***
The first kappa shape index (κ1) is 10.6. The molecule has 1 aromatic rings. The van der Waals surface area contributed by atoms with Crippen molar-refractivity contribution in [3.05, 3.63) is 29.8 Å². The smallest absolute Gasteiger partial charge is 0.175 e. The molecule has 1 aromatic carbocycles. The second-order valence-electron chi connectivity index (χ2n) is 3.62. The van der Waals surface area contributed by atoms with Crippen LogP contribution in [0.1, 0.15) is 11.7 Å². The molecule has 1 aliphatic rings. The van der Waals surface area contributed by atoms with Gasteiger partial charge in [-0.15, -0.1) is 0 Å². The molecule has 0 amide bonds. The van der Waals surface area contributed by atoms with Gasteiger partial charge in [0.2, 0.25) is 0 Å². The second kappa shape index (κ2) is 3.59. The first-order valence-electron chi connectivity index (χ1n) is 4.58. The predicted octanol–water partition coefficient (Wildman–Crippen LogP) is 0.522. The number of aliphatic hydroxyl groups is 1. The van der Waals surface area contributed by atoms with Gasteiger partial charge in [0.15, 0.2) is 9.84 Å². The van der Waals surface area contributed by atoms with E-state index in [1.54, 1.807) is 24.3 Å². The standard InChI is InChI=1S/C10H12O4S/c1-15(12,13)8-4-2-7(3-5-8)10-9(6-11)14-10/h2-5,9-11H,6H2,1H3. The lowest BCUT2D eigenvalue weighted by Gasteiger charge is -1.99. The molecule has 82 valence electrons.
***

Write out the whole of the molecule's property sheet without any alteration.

The first kappa shape index (κ1) is 10.6. The molecule has 1 aromatic rings. The van der Waals surface area contributed by atoms with Crippen molar-refractivity contribution in [3.05, 3.63) is 29.8 Å². The smallest absolute Gasteiger partial charge is 0.175 e. The molecule has 1 aromatic carbocycles. The second-order valence-electron chi connectivity index (χ2n) is 3.62. The van der Waals surface area contributed by atoms with Crippen LogP contribution in [0.1, 0.15) is 11.7 Å². The molecule has 1 aliphatic rings. The van der Waals surface area contributed by atoms with Gasteiger partial charge in [-0.15, -0.1) is 0 Å². The molecule has 0 amide bonds. The van der Waals surface area contributed by atoms with Gasteiger partial charge in [0.2, 0.25) is 0 Å². The second kappa shape index (κ2) is 3.59. The first-order valence-electron chi connectivity index (χ1n) is 4.58. The predicted octanol–water partition coefficient (Wildman–Crippen LogP) is 0.522. The number of aliphatic hydroxyl groups is 1. The van der Waals surface area contributed by atoms with Gasteiger partial charge in [0.15, 0.2) is 9.84 Å². The van der Waals surface area contributed by atoms with E-state index in [1.54, 1.807) is 24.3 Å². The standard InChI is InChI=1S/C10H12O4S/c1-15(12,13)8-4-2-7(3-5-8)10-9(6-11)14-10/h2-5,9-11H,6H2,1H3. The lowest BCUT2D eigenvalue weighted by Gasteiger charge is -1.99. The molecule has 82 valence electrons.